Similar to meat loaf, meatballs are versatile and easy to improvise. Meatballs are made from a seasoned mixture of ground meat, often including beef, veal, pork, lamb, or a combination. They can be cooked by practically any method: grilling, braising, poaching, or baking. In order to shape meatballs, wet your hands with cold water to keep the meat from sticking. Pinch off a small amount of the seasoned meat mixture and roll it gently into a ball between your hands.

To make evenly sized meatballs, form the meat mixture into a cylinder with a diameter equal to the desired diameter of the meatballs. Cut the cylinder crosswise into equal-size pieces and roll each piece into a ball. If you prefer tender and light-textured meatballs, handle the meat as little as possible. Overhandling makes for tough meatballs.

You can also prepared stewed meatballs that are crisp and browned crust. Just saute the meatballs until evenly browned before adding to the sauce. Or, broil the meatballs, turning frequently to brown completely. To help fried meatballs brown without sticking or crumbling, dredge the meatballs with flour before frying.

Meatballs can be prepared ahead of time. Put uncooked meatballs on a baking sheet and freeze them uncovered. Once frozen, transfer to a zipper-lock plastic bag. Defrost just the number of meatballs that you need in the refrigerator before cooking. Or freeze cooked meatballs. After cooking, cool them to room temperature, then freeze and store in the same way.

** Asian Cooking **

12:21:53 on 01/24/10 by Webmaster - Cooking Guide -

How to avoid losing track of what you've measured for your recipe

Place unmeasured ingredients to the left of your work space and move to the right as they are measured. It also helps to count out loud while measuring. To keep track of the number of eggs you've cracked, move the exact number of eggs you need to one side of the egg carton and proceed to crack. Or, if the carton is full when you start, it's easy enough to keep track by the number of emptied cups.

Always ensure that you do not spill ingredients into a mixing bowl. Never measure over the mixing bowl. Instead measure over a piece of paper towel, parchment, or waxed paper, so that you can pour any spills back into the ingredient box or container. And to measure salt without spilling all over the counter as this always seems to happen with those metal spouts. To catch spilled salt, hold a larger measuring spoon under the spoon into which you are measuring. Any overflow will cascade into the larger spoon. Or, if you tend to measure a lot of salt, store it in a lidded container or salt box so that the pouring dilemma is eliminated. All you have to do is dip in with a spoon.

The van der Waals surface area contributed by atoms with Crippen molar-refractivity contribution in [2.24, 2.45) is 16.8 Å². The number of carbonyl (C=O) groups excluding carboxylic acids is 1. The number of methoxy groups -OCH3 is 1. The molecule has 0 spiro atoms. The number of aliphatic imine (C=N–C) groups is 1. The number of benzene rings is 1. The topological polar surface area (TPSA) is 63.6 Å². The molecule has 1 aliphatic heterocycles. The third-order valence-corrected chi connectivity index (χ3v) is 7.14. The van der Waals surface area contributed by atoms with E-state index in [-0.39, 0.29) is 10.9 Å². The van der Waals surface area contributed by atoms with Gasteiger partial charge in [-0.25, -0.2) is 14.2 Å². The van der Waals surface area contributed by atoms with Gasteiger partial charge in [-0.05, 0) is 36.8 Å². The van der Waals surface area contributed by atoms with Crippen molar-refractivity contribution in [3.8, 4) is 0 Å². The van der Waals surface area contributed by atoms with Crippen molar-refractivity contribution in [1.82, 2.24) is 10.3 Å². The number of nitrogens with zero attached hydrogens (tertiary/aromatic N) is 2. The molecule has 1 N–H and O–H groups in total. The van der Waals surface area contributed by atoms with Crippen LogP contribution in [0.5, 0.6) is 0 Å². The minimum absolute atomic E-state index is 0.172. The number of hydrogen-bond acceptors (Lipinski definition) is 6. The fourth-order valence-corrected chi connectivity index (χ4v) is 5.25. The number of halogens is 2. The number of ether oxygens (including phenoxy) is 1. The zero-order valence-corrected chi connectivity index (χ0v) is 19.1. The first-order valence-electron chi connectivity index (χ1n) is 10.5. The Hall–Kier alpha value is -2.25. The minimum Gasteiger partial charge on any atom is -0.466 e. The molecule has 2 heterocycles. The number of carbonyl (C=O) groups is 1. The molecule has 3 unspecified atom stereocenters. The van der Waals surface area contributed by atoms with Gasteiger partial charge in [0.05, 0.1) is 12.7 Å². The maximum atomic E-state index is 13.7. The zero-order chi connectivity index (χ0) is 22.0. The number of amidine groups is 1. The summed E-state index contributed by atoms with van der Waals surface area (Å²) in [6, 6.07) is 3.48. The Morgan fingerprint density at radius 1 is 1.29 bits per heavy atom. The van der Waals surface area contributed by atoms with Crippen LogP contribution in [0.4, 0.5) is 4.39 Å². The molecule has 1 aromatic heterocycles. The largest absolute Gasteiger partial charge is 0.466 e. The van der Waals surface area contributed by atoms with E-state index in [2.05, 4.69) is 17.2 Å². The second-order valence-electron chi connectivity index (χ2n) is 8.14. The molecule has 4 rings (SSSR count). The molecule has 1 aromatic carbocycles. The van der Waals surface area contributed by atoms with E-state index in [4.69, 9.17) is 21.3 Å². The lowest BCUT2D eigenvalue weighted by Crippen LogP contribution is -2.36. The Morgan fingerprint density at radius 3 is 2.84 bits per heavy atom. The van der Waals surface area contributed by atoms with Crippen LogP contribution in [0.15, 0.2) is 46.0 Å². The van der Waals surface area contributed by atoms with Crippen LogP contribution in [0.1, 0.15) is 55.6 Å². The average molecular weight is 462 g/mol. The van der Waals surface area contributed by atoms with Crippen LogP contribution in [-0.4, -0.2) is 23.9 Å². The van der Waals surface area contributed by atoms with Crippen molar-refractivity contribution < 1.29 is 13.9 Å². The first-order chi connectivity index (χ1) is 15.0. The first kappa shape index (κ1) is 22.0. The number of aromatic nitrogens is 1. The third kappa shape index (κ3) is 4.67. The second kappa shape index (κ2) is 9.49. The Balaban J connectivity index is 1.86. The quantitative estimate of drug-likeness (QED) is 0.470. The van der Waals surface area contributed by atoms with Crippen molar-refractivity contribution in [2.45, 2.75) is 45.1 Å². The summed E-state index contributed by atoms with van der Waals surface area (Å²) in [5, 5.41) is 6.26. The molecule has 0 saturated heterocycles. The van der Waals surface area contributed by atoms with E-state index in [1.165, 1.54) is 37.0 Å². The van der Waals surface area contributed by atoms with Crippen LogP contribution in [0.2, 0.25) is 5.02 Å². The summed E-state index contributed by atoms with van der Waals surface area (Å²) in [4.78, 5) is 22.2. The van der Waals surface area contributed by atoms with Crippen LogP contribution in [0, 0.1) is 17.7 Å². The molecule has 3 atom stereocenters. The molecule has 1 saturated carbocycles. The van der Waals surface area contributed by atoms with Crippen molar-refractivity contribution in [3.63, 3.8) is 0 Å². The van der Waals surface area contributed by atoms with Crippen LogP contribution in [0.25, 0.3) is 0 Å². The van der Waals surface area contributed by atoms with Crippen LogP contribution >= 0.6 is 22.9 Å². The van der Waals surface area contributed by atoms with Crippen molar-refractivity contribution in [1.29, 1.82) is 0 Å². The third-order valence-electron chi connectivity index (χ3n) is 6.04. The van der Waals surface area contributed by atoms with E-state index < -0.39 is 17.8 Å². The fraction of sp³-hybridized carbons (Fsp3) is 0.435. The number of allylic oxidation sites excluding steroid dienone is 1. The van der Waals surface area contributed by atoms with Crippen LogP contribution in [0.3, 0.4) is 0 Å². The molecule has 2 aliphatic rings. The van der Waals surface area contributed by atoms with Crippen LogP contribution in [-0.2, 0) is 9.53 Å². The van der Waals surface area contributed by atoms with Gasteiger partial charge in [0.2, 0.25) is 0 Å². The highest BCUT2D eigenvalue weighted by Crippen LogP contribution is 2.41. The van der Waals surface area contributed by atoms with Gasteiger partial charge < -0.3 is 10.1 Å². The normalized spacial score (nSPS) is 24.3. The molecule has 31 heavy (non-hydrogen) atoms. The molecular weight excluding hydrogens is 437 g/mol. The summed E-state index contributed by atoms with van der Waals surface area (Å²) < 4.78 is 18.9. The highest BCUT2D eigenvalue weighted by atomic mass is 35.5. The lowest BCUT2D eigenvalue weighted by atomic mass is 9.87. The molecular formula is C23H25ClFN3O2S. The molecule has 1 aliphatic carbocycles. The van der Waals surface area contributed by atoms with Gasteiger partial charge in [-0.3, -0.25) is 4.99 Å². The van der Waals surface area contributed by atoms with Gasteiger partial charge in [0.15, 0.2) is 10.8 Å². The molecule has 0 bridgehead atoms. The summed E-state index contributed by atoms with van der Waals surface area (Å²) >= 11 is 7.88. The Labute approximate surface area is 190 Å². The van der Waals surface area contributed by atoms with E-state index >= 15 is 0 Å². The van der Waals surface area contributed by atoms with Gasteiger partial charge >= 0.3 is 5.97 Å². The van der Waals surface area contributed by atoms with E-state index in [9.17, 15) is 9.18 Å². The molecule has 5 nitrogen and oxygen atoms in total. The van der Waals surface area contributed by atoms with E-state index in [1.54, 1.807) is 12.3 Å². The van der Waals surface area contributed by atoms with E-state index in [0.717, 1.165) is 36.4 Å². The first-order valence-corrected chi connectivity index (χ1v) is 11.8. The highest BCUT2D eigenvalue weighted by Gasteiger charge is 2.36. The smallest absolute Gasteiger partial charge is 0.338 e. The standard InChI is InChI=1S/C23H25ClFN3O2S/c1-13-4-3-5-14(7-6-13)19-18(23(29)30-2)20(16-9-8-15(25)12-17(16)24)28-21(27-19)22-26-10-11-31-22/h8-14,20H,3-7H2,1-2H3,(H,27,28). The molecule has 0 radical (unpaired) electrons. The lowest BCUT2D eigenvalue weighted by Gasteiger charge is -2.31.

Preparation time could be saved too when measuring. Eyeball your measurements. Except in baking, where the structure of the finished product is dependent on an exact ratio of ingredients, precise measurement is not always essential in most recipes. Experienced cooks learn to approximate small measurements, such as teaspoons and tablespoons, by eyeballing them, a practice that is worth learning because it can greatly speed up the assemblage of ingredients.

To learn to eyeball measurements, measure a teaspoon of salt or sugar and pour it into your hand. Observe it and try to remember its shape and mass, feel how much it weights, and notice what area it takes up in your palm. Now, try pouring that much salt directly into your hand from a container. Test your accuracy by pouring the contents of your hand back into a measuring spoon.

When measuring flour and sugar, you can save time by keeping a 1/2-cup measure in the bin. That way, you'll always have an easily multipliable measure ready. For measurements of less than 1/2 cup, use spoon measures.

** Asian Recipes **

12:39:10 on 01/23/10 by Webmaster - Cooking Guide -